Walk on the Coulée VerteDiscover a green passageway in the urban center of Paris, France
I first learned about the Coulée Verte (the Green Stream) in 1996. Paris, France had created a thriving public park out of an abandoned railway line. It was the first of its kind. Abandoned, dilapidated tracks, which had become an ugly, crime-filled nuisance, were converted into a beautiful and much used green space. A pedestrian corridor – free of traffic and filled with plantings, public art, and unique city views – now connected the eastern city limits to the city center. A walk on the Coulée Verte, also known as the Promenade Plantée (Planted Walk) was and is a wonderful and wondrous urban stroll. As an urban geography grad at UC Santa Barbara, the latest innovations of urban planning were points of great interest to me. Re-purposing blighted land use into a thriving community asset? This was something to get excited about!
From Railway to Pedestrian Park
From 1859 to 1969 the old Vincennes railway line ran between Verneuil-l`Étang, a town 60km outside Paris, and the Bastille. The Coulée Verte was created from the portion of the Vincennes line that runs 2.8 miles eastward through the 12th arrondissement to the city limits at Bois de Vincennes Park. A first of its kind, the promenade was created from an elevated tramline build upon an arching viaduct.
When the Coulée Verte project design was initiated in 1988, public opinion deemed it a waste of money and time. However, soon after its completion in 1993, the Coulée became a much used and appreciated neighborhood gathering place. A success story for urban redevelopment and renewal, it is one of my favorite “hidden places” in Paris.
A Unique Walk on the Coulée Verte
Whenever I’m in Paris I always try to make time to do this walk. The Coulée Verte is a little under 6 miles round trip. In the absence of cars and traffic, it makes it the perfect place for a brisk walk or run. It is also impossible to get lost and you can turn around at any time. This makes it a great option for all activity and interest levels.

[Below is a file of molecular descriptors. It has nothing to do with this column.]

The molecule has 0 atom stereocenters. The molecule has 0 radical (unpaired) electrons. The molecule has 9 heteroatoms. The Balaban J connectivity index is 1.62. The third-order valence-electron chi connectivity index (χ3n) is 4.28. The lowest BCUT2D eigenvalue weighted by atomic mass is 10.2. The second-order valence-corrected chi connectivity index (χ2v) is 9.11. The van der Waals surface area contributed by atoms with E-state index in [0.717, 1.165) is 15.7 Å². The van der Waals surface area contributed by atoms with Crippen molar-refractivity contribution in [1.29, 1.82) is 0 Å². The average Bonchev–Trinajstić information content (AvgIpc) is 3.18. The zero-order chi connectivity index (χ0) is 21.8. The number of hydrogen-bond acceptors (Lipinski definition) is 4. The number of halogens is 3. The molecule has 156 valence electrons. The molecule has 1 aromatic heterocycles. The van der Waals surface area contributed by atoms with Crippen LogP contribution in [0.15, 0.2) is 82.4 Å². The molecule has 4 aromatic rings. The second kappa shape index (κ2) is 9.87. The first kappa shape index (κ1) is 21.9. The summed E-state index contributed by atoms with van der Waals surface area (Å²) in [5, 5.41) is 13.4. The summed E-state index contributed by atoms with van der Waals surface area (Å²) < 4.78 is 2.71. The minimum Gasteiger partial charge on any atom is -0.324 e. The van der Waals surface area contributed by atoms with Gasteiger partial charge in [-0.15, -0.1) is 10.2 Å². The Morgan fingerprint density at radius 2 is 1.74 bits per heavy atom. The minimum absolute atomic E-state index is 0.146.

However, more often than not, people enjoy the space at a leisurely pace. Small alcoves and many places to sit invite park-goers to slow down and relax. The narrow paths and abundant blooms encourage a moderate step. It’s an opportunity to smell the roses.
What a Walk on the Coulée Verte is Like
Traversing high above the city streets, the promenade offers scenic views over the city and up-close perspective to some of its characteristic architecture, ranging from 1800s to modern. Down below, the renovated Viaduct des Arts houses galleries, artists workshops, small boutiques, and hip restaurants and bars. From this unique perspective you can look across, into, and down upon the buildings of Paris. Walking the Promenade Plantée is a great way to see a behind-the-scenes slice of Paris.
Walking the Promenade Plantée is also incredibly picturesque. It might even seem familiar. A garden oasis raised above the busy city below, the Promenade Plantée was featured in film. Fans of the Ethan Hawk and Julie Delpy film “Before Sunset” may recognize it. The Coulée Verte was one of the filming locations.
The elevated portion of the walk extends for about a mile. Built upon a viaduct, it is a lovely walk all on its own. The promenade was designed to be a respite from the crowded and noisy streets below. Fragrant roses, tranquil reflection ponds, and sections of lush shade collaborate to provide a welcome urban retreat.
Walking on the Promenade Plantée reveals vignettes of life in Paris at all times of day. In the mornings walkers and joggers traverse the passage as a regular routine. At lunchtime Parisians can be seen sharing meals in ones and twos along the many benches and seating areas provided. In the evenings, the path provides a way to relax and unwind after a day’s work. Some take in the views and decompress from their day. Others meet friends for a convivial happy hour as the sun goes down.
Art and Architecture as Design